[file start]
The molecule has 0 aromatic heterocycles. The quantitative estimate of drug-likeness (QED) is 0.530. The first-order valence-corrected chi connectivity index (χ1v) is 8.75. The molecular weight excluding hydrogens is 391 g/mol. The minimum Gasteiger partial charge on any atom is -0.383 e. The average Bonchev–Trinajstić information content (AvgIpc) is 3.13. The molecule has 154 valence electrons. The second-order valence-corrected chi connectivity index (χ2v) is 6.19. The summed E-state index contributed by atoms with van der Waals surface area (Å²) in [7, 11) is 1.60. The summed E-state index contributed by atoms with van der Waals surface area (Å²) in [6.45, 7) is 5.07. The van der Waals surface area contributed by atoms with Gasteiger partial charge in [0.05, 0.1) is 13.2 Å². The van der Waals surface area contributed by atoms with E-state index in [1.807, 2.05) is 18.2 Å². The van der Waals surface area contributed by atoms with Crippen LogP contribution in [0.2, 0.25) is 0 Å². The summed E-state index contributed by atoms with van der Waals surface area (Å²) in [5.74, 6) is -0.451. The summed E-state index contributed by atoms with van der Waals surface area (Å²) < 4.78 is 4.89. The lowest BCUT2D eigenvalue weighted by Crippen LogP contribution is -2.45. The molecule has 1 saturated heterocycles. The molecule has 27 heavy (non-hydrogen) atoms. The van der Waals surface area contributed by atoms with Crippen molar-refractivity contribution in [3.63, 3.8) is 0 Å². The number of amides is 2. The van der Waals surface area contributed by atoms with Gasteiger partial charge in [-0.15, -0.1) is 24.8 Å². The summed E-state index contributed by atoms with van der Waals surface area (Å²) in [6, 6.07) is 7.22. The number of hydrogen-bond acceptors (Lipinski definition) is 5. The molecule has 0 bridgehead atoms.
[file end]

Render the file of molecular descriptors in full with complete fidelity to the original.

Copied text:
The molecule has 0 aromatic heterocycles. The quantitative estimate of drug-likeness (QED) is 0.530. The first-order valence-corrected chi connectivity index (χ1v) is 8.75. The molecular weight excluding hydrogens is 391 g/mol. The minimum Gasteiger partial charge on any atom is -0.383 e. The average Bonchev–Trinajstić information content (AvgIpc) is 3.13. The molecule has 154 valence electrons. The second-order valence-corrected chi connectivity index (χ2v) is 6.19. The summed E-state index contributed by atoms with van der Waals surface area (Å²) in [7, 11) is 1.60. The summed E-state index contributed by atoms with van der Waals surface area (Å²) in [6.45, 7) is 5.07. The van der Waals surface area contributed by atoms with Gasteiger partial charge in [0.05, 0.1) is 13.2 Å². The van der Waals surface area contributed by atoms with E-state index in [1.807, 2.05) is 18.2 Å². The van der Waals surface area contributed by atoms with Crippen LogP contribution in [0.2, 0.25) is 0 Å². The summed E-state index contributed by atoms with van der Waals surface area (Å²) in [5.74, 6) is -0.451. The summed E-state index contributed by atoms with van der Waals surface area (Å²) < 4.78 is 4.89. The lowest BCUT2D eigenvalue weighted by Crippen LogP contribution is -2.45. The molecule has 1 saturated heterocycles. The molecule has 27 heavy (non-hydrogen) atoms. The van der Waals surface area contributed by atoms with Crippen molar-refractivity contribution in [3.63, 3.8) is 0 Å². The number of amides is 2. The van der Waals surface area contributed by atoms with Gasteiger partial charge in [-0.15, -0.1) is 24.8 Å². The summed E-state index contributed by atoms with van der Waals surface area (Å²) in [6, 6.07) is 7.22. The number of hydrogen-bond acceptors (Lipinski definition) is 5. The molecule has 0 bridgehead atoms.